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How to Measure Exercise Intensity for Seniors: Learning how to use Rate of Perceived Exertion Scale.

How do you determine how hard you should push yourself during a workout? When do you know if you're working out too hard, or not hard enough? What is the optimal pace that will provide me with health and fitness benefits? Let's talk about it!


A lot of people use their heart rate to judge how hard to go, but not everyone has a smart watch that shows a heart rate. There is another way to monitor intensity and it's called the 'Rate of Perceived Exertion' scale. The original scale is called the Borg RPE, which goes from 6-20 but the modified scale is easier to follow, and uses a scale from 1-10. You’ll find different variations of the scale so I created one to try to make it simple to understand, but ensured it has the needed information. I'll provide attachments at the bottom of this post so you can print it off for personal use. As you can see, there are numbers on the left from 1 to 10. Beside the number, you'll see an explanation of how you might be feeling at that level. If you're someone who enjoys going for a daily walk, think about what level you might be at while walking (look at the chart now to find the number). Keep that number in your mind as we continue to work through the chart. Now, think about when you're doing one of the cardio walking workouts on YouTube...now what level might you be in?

So what is the best level to be at? If you have been sedentary (no exercise other than walking to get to where you need to go), it would be best to start with working out at a level of 2-3 on the chart. Start with walking at a comfortable pace to start building your fitness and to start getting into the habit of moving more. When you first start, you want to find exercise that you enjoy so that you'll want to continue coming back to exercise. It's about forming a habit and making realistic goals for continuing. Often people start off going too hard, too fast, and then they quit because they are too sore and too tired. Start easy, enjoy it and think about how good you feel from moving, rather than what you expect to see in results. Within a few weeks, you can start to increase the intensity (a little bit), and move into level 4-5 which is working out at a 'moderate' pace. Let's take a step back and talk about what the levels mean for your health.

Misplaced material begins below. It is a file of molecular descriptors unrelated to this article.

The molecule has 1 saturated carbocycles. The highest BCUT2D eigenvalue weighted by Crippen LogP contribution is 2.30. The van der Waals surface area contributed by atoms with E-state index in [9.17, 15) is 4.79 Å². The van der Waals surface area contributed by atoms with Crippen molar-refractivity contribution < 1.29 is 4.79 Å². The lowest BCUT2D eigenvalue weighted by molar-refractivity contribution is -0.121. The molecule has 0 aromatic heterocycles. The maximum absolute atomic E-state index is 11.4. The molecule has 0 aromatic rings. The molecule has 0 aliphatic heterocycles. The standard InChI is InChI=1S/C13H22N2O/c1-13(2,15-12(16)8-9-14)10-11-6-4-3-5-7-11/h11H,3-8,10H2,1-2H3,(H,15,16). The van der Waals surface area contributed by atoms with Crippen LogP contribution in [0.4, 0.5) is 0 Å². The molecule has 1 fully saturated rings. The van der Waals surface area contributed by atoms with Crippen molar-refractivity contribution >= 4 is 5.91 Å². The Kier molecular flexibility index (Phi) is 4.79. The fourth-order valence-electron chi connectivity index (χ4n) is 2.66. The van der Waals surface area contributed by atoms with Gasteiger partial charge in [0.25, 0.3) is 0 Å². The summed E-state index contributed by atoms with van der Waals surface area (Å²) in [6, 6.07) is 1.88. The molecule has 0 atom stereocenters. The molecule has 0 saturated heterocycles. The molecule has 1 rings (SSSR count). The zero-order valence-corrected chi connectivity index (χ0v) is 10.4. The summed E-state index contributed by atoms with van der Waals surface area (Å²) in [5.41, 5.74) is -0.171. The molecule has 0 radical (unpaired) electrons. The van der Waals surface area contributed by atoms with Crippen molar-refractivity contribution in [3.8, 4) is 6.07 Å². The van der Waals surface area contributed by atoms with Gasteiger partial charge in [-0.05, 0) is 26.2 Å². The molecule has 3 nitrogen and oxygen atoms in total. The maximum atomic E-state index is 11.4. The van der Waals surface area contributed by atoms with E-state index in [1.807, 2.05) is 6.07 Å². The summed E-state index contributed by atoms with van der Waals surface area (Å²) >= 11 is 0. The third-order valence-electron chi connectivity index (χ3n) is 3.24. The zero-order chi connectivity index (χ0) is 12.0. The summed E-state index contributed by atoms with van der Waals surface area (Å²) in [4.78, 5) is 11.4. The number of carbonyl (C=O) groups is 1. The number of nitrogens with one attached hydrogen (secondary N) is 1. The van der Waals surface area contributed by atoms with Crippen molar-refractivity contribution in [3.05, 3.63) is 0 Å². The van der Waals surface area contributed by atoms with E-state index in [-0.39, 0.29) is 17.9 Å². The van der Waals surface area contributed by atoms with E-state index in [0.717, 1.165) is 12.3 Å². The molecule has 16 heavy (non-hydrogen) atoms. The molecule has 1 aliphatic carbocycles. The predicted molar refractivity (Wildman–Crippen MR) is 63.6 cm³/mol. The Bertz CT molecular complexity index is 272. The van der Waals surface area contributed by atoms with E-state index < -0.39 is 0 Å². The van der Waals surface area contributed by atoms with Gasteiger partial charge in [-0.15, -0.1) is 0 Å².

I asked you earlier what level you feel you are at when you go for a walk. If you're a walker (whether it's daily or less), would you be able to walk for hours as you walk? I am guessing most of the answers will be yes (likely at level 2-3). Walking is great exercise, and definitely beneficial for your heart and your health (and for social aspects if you are walking with a friend or with a group). But, there are many ways to get in more fitness benefits, in less time. If you are walking to improve your fitness, you will want to pick up the pace and be at a level 4-5. It should be slightly uncomfortable and your breathing should definitely be noticeable. If you want even more fitness benefits, you can be in the 6-7 zone of the RPE. You likely won't be able to walk as long as you usually can, but your fitness will improve. You can learn more about ways to change up your walk in another post I wrote (click here).


To know what level to be in, is really dependent on your goals. If you enjoy going for a walk with a friend and want to walk for hours because of the social aspect, then walking at a level of 2-3 would be appropriate. But, if you want to truly improve your fitness level, or improve your walking pace (so you can keep up with kids or grandkids), or lose weight faster, then being in the 4-7 zone would be more beneficial. You can also go into the 4-5 and then 6-7 throughout one workout. It's a great idea to pick up the pace, then slow it down again slightly, then pick it up again (like we do in the interval workouts). At times, you might be in the 8-9 level zone, and that is okay for short periods if you have been working out regularly for several months and have been given the all-clear from your doctor to do so. Older adults can work out hard, but you have to work up to that level and be safe about it. Just because you're older, doesn't mean you need to go slowly. If you've been working out regularly, aim to be in the 4-7 zone during your workouts, and get ready to see more results!


Link to printable modified Rate of Perceived Exertion scale:

PDF link

RPE Scale
.pdf
Download PDF • 27KB





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